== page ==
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Six Open Data and Accountability Tools for Africa


Thandi Smith and Wellington Radu of Media Monitoring Africa and Levi Kabwato of Open Democracy Advice Centre at Highway Africa 2016. Credit: Safeeyah Kharsany.

At this year’s Highway Africa — the continent’s largest annual gathering of journalists — watchdog groups showcased a host of open data and accountability tools aimed squarely at Africa. Here are six of them, developed by Code4SA and presented by Wellington Radu of Media Monitoring Africa and Levi Kabwato of the Open Democracy Advice Centre.

Media Monitoring Africa explains its approach to data as a form of advocacy where data capture and analysis forms the first step towards active and ongoing engagement.


highway-africa-3What it is:
In the run up to the 2014 national and provincial elections in South Africa, MMA wanted to see how it could harness the potential of technology and data to provide journalists with useful tools to help them report stories more accurately and provide context and evidence. The solution they developed is called Wazimap.

What it does:

It allows users to enter a place or street name and then see a whole lot of information gathered from StatsSA (a South African government census data website) about that place in an easy to understand accurate manner. It can also allow you to compare places. The tool can be useful for journalists, policy makers, civil society groups and individuals.

Director of MMA, William Bird, did provide the caveat, that the results are useful in so far as census data can be relied on.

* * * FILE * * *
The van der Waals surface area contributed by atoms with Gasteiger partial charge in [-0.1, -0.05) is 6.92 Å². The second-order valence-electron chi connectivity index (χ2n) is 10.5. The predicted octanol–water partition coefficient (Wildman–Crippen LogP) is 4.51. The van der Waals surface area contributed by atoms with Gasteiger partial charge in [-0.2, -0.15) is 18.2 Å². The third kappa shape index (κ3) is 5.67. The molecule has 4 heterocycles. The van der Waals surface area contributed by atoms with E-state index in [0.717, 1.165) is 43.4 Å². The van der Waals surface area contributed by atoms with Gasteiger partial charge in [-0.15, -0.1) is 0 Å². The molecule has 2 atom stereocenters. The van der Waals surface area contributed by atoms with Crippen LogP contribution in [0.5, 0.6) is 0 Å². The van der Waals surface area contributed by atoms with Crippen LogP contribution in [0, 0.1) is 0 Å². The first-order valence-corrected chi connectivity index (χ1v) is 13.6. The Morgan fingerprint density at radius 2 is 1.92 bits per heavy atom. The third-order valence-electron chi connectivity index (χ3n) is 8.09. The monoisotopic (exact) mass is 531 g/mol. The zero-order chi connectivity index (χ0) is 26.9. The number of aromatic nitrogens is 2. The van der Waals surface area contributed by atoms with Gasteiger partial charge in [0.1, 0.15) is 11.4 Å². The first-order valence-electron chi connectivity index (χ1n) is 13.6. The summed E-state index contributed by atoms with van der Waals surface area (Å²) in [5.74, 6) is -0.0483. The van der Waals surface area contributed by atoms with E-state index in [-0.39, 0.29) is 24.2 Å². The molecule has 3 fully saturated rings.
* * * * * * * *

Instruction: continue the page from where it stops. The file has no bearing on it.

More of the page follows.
What it is:

Based on a UK idea, this tool shows just how much a piece draws from a press release – or as is being discovered, from another news site.

What it does:

This is useful for media houses that want to see who is using their content and also for people interested in how media copy-and-paste content from various places.


What it is:

Based on the New York Times, this tool seeks to highlight where a news organisation changes online stories and whether or not they declare those changes to their audiences.

What it does:

The issues brought up by Churnalism have serious implications for newsroom practice. For those who practice quality journalism it will keep their audiences in the loop when they have made an error and reveal it transparently. Where they don’t, the tool can be used to hold them accountable.

Agenda Setter

What it is:

This is an effort at linking social media to the news agenda. Currently it tracks the twitter accounts of journalists, media houses, and politicians in South Africa.

What it does:

It shows the most tweeted as well as who has the most followers, so citizens know who has greater influence on Twitter. It also shows the hashtags being used by these groups so that citizens can get an idea of the big online topics of the day. One key element includes visualizing the news — in other words, tracking who breaks a story and watching how it spreads from that point onward

Media Mic

What it is:

This tool visualizes the news in terms of voice. It shows where power lies by revealing who speaks the most in the media in a fun and interactive manner.

What it does:

You can view who speaks by gender, race, or role. Soon it will include topic areas so that people can see who speaks on what.

Media Diversity Index

What it is:

Media Diversity Indicator (MDI) tracks diversity in content. It includes a rating system so users can easily see which media performed best according to the criteria measured.

What it does:

The tool aims to help encourage greater diversity by highlighting the issues in the MDI and in so doing help encourage better quality are accountable media.

All these tools are still undergoing development. Some are being replicated in other African countries, such as Wazimaps Kenya and Zambia. Others have been suspended but will be operational again once upgraded.

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